• Monday, December 22, 2014

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Economics

PATHS TO DEVELOPMENT

Is there a Bangladesh surprise?

BANGLADESH'S economy has recorded remarkable economic performance in the new millennium, though its per capita income has remained low. Even more spectacular has been the steady improvement in its levels of many social development outcomes. Popular commentaries have drawn comparisons with India and Pakistan in highlighting the significance of Bangladesh's development achievements. This phenomenon has been termed as the “Bangladesh conundrum,” and has received extensive coverage in international media outlets, such as the New York Times, the Economist and...

Sustainable development economics

TWO schools of thought tend to dominate today's economic debates. According to free-market economists, governments should cut taxes, reduce regulations, reform labour laws, and then get out of the way to let consumers consume and producers create jobs. According to Keynesian economics, governments should boost total demand through quantitative easing and fiscal stimulus. Yet neither approach is delivering good results. We need a new Sustainable Development Economics, with governments promoting new types of investments. Free-market economics leads to great outcomes...

Redesigning economics to redesign the world

Redesigning economics to redesign the world

WILL the present economic system be able to establish appropriate level of moral, social, and material balance in the world?   I don't think it can. The present system is like an impersonal sucking machine which thrives on continuously sucking juice from the bottom to the top. The higher you are in the system, the more juice you are able to suck. It is not because bad people are running the machine; just that the machine is built that way. The system was not designed to have any moral responsibility. At least that is not in practice. Discussion on moral responsibilities is an after-thought. This machine turns people into money-centric robots. The...

KNOT SO TRUE

Captains of economy

THREE centuries ago, Adam Smith thought economy was a clock that would continue its motion once set. Almost three hundred years before the birth of Christ, Plato thought quite the opposite. He thought that the ship of the state would have to be captained by philosopher kings. Way back then, Plato didn't quite think that many centuries later, those ruling the public sphere would be the farthest from philosophy and social good would ultimately be non-existent. Instead of planning...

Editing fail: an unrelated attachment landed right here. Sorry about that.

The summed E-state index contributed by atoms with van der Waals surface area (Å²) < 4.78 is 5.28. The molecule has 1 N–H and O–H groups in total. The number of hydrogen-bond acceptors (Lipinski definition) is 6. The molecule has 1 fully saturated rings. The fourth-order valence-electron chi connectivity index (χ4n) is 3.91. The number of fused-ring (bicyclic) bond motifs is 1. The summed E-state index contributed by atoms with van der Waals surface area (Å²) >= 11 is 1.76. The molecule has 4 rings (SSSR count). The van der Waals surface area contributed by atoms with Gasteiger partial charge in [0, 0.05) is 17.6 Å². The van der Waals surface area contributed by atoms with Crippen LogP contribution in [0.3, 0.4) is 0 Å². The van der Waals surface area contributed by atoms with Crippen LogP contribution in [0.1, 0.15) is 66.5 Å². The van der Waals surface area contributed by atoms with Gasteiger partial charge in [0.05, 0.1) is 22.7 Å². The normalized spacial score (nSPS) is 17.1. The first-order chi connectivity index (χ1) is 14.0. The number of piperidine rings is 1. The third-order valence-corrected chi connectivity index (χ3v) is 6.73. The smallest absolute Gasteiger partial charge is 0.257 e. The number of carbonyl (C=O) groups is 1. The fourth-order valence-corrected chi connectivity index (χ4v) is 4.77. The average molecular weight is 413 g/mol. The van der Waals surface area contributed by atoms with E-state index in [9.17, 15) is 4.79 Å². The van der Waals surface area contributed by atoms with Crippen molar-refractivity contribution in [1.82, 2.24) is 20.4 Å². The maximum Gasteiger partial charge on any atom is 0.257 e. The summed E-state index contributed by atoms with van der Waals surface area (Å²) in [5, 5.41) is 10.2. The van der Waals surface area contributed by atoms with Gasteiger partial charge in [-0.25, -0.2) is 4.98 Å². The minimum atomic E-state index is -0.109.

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INNOVATION & TECHNOLOGY

The age of vulnerability

TWO new studies show, once again, the magnitude of the inequality problem plaguing the United States. The first, the US Census Bureau's annual income and poverty report, shows that, despite the economy's supposed recovery from the Great Recession, ordinary Americans' incomes continue to stagnate. Median household income, adjusted for inflation, remains below its level a quarter-century ago. It used to be thought that America's greatest strength was not its military power, but an economic system that was the envy of...

Saving Our Gold

THERE is a saying “Old is gold”. This is especially true in case of human resources because every resource or wealth gets torn and worn with time and consequently its economic value is reduced- what is called 'depreciation' in economics. However, it is the human resource which is unique - which turns out more with time. The issue of aged people has not been in focus so far. This year UNISDR declared 'Resilience is for Life' as the theme...

Business & Finance

Europe's austerity zombies

IF the facts don't fit the theory, change the theory,” goes the old adage. But too often it is easier to keep the theory and change the facts -- or so German Chancellor Angela Merkel and other pro-austerity European leaders appear to believe. Though facts keep staring them in the face, they continue to deny reality. Austerity has failed. But its defenders are willing to claim victory on the basis of the weakest possible evidence: the economy is no longer...

The Asian Convergance

Is Abenomics working?

Is Abenomics working?

LAST April, Japan's government implemented a long-planned consumption-tax hike, from 5% to 8%, the first in a two-step increase that is expected to bring the rate to 10% by 2015. The hike – a key feature of “Abenomics,” Prime Minister Shinzo Abe's three-pronged strategy to revive Japan's economy – signals the government's long-term...

Joseph E. Stiglitz Series

Democracy in the Twenty-First Century

THE reception in the United States, and in other advanced economies, of Thomas Piketty's recent book Capital in the Twenty-First Century attests to growing concern about rising inequality. His book lends further weight to the already overwhelming body of evidence concerning the soaring share of income and wealth at the very top. Piketty's book, moreover, provides a different perspective on the 30 or so years that followed the Great Depression and World War II, viewing this period as a historical...

The economics of being happy

THE discipline of 'happynomics,' otherwise known as 'the economics of subjective well-being,' is a field where respected economists are joining in. Whether this discipline will be able to help every person to remain happy is unclear; however, economists have managed to get some insights into what can help us being content. Tim Harford, widely known as 'The Undercover Economist,' recently provided four tips as to how to be happy. Number one: never be distracted by the obvious. For example, when buying...

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